Water Temperature Safety

Are you responsible for bathing vulnerable persons?

Many health and social care providers are responsible for vulnerable individuals who may be at higher risk on contact with hot water and surfaces. This could include older people, children, and people with a range of disabilities or those who could not react to temperature quickly enough to prevent injury. Places such as hospitals, care homes, schools and residential assisted accommodation are typical of the environments where this assistance may be required.

Water temperatures, particularly over 44oC, can create a risk of scalding and should be controlled at outlets with devices such as thermostatic regulatory valves. This ensures that water within the system is not reduced to a level where doing so could introduce other hazards such as Legionella bacteria.

At the end of 2015 a care provider was prosecuted and fined £75,000 due to breaches of section 3(1) of the Health and Safety at Work etc. Act 1974 for failing to provide adequate training, instruction and supervision to its workers. A care worker had lowered a 60 year old man who had epilepsy and cerebral palsy into a bath of hot water. During the lowering procedure he suffered a prolonged epileptic fit in which time his feet and lower legs remained in the water and received severe scalds to them. He died 14 days later in hospital.

The gentleman had a support plan which identified his love of the water but it also identified that he did not like it to be too hot. The Health and Safety Executive (HSE) found the staff had not received training or instruction in relation to water temperature for bathing and the company was not aware of guidance relating to safe bathing. The company also did not provide thermometers or carry out adequate risk assessments for bathing their service users.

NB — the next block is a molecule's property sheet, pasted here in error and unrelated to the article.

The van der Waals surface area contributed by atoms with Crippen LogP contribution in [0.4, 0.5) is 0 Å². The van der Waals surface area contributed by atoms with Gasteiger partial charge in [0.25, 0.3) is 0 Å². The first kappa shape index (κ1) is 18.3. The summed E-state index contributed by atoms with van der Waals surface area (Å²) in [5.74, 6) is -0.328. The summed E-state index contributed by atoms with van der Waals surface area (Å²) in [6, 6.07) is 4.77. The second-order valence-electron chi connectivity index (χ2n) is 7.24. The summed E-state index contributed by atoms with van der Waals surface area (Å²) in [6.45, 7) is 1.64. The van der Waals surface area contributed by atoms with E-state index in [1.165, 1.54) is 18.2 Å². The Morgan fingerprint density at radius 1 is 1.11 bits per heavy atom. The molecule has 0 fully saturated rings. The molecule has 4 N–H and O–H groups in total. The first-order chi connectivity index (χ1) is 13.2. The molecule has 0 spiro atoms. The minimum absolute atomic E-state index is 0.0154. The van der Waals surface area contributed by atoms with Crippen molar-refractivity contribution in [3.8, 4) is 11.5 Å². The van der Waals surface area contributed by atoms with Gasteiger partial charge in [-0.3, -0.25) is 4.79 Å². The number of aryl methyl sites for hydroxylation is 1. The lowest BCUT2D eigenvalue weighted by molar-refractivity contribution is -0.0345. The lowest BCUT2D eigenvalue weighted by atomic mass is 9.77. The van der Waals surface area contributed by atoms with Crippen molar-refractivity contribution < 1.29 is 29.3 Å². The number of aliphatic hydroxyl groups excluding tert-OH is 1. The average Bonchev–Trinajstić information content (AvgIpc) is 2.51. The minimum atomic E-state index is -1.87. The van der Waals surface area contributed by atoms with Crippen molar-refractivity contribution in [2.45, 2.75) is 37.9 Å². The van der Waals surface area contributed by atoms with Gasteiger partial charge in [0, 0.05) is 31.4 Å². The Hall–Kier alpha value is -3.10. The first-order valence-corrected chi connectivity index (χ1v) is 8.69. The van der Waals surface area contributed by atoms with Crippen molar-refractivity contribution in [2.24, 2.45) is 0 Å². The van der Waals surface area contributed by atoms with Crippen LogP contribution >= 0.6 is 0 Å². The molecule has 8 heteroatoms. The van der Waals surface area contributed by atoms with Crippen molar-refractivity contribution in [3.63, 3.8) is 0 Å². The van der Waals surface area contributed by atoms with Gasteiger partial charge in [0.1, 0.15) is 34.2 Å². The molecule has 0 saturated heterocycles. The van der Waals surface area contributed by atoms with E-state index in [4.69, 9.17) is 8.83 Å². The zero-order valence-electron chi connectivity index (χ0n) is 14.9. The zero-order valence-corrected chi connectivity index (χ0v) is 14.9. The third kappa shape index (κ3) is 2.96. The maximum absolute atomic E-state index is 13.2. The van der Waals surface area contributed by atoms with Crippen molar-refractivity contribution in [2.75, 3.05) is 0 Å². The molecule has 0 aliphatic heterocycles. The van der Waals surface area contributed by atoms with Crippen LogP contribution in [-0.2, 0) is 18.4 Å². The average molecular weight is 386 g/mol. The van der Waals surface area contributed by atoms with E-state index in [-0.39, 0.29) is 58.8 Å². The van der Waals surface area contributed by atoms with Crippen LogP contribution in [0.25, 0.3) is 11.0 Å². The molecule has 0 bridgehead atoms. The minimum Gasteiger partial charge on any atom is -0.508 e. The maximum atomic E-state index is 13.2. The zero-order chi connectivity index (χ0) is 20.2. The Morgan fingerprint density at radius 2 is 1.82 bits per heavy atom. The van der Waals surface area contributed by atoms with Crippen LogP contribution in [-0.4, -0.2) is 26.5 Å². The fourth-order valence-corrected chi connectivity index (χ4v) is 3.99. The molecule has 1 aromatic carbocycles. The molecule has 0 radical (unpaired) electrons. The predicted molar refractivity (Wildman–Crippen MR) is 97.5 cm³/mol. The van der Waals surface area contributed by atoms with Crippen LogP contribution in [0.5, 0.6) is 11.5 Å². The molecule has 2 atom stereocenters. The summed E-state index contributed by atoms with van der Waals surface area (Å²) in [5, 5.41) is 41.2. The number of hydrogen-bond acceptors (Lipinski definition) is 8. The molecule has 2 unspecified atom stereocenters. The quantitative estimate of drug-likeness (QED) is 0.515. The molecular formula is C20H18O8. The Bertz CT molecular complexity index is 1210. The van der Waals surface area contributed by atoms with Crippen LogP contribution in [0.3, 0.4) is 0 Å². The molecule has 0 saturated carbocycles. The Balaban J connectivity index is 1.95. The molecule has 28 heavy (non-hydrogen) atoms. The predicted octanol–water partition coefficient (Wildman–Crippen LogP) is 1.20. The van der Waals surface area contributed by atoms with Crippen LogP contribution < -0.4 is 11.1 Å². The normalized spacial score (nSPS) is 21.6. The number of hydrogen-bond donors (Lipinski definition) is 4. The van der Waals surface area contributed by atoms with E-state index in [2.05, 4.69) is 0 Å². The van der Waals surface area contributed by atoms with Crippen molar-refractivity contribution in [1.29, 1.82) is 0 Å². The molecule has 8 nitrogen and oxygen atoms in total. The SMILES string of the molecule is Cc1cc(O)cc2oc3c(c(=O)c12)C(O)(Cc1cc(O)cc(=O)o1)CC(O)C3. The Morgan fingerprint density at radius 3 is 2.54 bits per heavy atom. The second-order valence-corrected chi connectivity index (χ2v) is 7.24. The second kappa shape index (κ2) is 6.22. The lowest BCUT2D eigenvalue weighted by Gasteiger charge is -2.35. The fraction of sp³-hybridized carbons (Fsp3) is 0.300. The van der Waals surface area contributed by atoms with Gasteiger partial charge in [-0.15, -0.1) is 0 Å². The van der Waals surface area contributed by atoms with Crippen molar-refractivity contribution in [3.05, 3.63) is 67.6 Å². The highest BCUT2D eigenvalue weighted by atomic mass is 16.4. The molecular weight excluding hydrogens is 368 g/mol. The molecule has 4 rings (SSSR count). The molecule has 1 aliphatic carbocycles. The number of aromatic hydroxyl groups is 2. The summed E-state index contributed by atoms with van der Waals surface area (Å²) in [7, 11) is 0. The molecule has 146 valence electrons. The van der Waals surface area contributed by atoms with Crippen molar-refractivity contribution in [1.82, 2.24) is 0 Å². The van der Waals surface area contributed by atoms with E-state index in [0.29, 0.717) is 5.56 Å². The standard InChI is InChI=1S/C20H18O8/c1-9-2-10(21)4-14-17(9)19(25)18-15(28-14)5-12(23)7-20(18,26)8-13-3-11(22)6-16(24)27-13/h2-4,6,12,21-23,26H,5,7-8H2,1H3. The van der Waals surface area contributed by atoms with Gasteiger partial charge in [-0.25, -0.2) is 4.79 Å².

The individual’s assessment needs to take into consideration:

  • The person’s ability to recognise and react to water being too hot.
  • Is the person likely to try and add more hot water to the bath or shower?
  • Is the person’s sensitivity to water impaired in any way?
  • The person’s lack of mobility.
  • Can they summon assistance if required?
  • Are any lifting aids required?

In order to try to prevent similar tragedies from happening again a number of processes can be put in place to ensure the safety of vulnerable people during bathing.

  • Ensure a suitable and sufficient risk assessment has been carried out on bathing for the individual.
  • A review of the individual’s care plan should be undertaken to ensure personal preferences are taken into account.
  • Provide training to care workers in safe bathing techniques.
  • Provide care workers with a thermometer to ensure water temperature is not above 44o
  • Install water temperature controls at water outlets such as thermostatic mixing valves. Where this is not possible other equally effective controls should be in place.

If you would like to speak to Ellis Whittam about how we can support you with any of the challenges highlighted here, please call 0845 226 8393.

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